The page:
By Air Force Airman 1st Class Suzanna Plotnikov
/ Published November 14, 2017
People see honor guard members participating in funerals or parades or presenting the colors at various events. They may not know what goes on behind the scenes, or what goes on in the members' minds.
For Air Force Tech. Sgt. Benjamin Graham, noncommissioned officer in charge of the base honor guard's Delta Flight here, the year-long honor guard contract has not been what he expected it to be.
"When I joined honor guard, I didn't know a lot about it," Graham said. "I just saw the face of the Air Force Honor Guard -- them doing shows, performing and twirling rifles. Now that I've gotten into it, it means a lot more."
Each Keesler honor guard member goes through several months of training to be proficient in posting the colors, folding the flag, and participating in funerals as pallbearers or as members of the firing party. But despite their training to project a stoic persona and perform precise facing movements while wearing meticulously maintined uniforms, they face difficulties as well.
Arriving to his first funeral at a dark, cloudy rain-filled New Orleans cemetery, Graham said, he had to focus on keeping his military bearing to render the proper funeral military honors in front of a grieving family.
"It was raining several days prior to the funeral, so the cemetery was run-down, the tombstones were folded over, and weeds were growing everywhere," he said. "There was two inches of muddy water throughout all the gravesites, so it gave it a really disturbing look. The whole group was trying to get our bearing to figure out each honor guardsman's position."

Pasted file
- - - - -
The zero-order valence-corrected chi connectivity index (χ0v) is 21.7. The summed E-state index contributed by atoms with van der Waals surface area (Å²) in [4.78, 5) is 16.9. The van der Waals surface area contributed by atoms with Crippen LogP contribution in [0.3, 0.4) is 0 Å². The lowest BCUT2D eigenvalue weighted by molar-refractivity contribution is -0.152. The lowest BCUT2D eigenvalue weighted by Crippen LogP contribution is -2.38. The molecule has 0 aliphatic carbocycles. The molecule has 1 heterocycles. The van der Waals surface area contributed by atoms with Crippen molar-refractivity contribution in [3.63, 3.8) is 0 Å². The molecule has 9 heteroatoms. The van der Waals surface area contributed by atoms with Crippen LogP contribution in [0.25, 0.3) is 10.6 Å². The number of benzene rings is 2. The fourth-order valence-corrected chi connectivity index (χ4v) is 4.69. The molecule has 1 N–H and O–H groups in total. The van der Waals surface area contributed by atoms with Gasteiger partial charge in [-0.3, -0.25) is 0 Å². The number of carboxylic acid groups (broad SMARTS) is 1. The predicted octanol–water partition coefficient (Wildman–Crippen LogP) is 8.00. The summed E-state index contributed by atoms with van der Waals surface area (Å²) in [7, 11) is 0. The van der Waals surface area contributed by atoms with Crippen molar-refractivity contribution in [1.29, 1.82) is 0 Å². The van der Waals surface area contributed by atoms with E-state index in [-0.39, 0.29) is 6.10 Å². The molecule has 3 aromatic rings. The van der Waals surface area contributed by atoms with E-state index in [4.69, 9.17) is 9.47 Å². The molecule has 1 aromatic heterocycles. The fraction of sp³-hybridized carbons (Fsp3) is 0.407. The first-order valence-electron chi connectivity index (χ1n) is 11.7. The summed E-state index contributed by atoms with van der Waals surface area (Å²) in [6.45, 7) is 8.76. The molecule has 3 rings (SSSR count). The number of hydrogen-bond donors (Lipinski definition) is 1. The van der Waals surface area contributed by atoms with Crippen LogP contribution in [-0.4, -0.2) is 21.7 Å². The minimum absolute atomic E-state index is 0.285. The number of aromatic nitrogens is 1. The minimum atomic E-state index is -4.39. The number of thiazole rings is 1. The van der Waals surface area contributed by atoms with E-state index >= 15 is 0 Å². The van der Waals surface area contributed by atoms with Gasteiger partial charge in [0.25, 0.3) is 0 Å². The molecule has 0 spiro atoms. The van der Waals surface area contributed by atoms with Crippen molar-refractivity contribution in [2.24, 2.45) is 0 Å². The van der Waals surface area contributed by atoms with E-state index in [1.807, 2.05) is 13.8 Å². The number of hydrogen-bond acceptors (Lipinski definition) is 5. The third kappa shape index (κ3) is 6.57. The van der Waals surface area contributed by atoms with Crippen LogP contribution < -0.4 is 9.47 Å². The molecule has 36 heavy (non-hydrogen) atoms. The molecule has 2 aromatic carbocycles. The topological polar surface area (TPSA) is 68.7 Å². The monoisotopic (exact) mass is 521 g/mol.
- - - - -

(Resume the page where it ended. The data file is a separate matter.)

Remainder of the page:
The final handing off of the flag to the next of kin can be one of the most memorable parts of a military funeral. As with other aspects of life, not every situation goes to plan, and for Graham, handing the flag to the mourning family at his first funeral was no exception.
"The family showed up to the funeral 30 minutes early so we had to improvise," he said. "There were tons of people in a small area, so it gave me a claustrophobic feeling. There was nowhere for the family to sit, so I had to hand the flag to someone who was standing up instead of the norm of them sitting down."
Motivated to Perform Well
Looking into the eyes of someone you don't know and handing them the U.S. flag may bring a sense of sadness to anyone, Graham said this last moment of each military funeral reinvigorates each honor guard member to perform better at each funeral.
"They're crying and they're thankful; you're kind of healing their sadness a little bit," Graham said. "It's something I've been very appreciative of, and I think that's what reignites the fire into most of the honor guard teams whenever they're handing off that flag."
Graham wouldn't have had a chance to experience the sense of pride and patriotism that comes with performing honor guard duties if it weren't for his superiors. After speaking to his mentor, a prior chief master sergeant, Graham realized he was going to be a part of something much bigger than himself and that he would be present for what possibly could be the last time some families have contact with the military.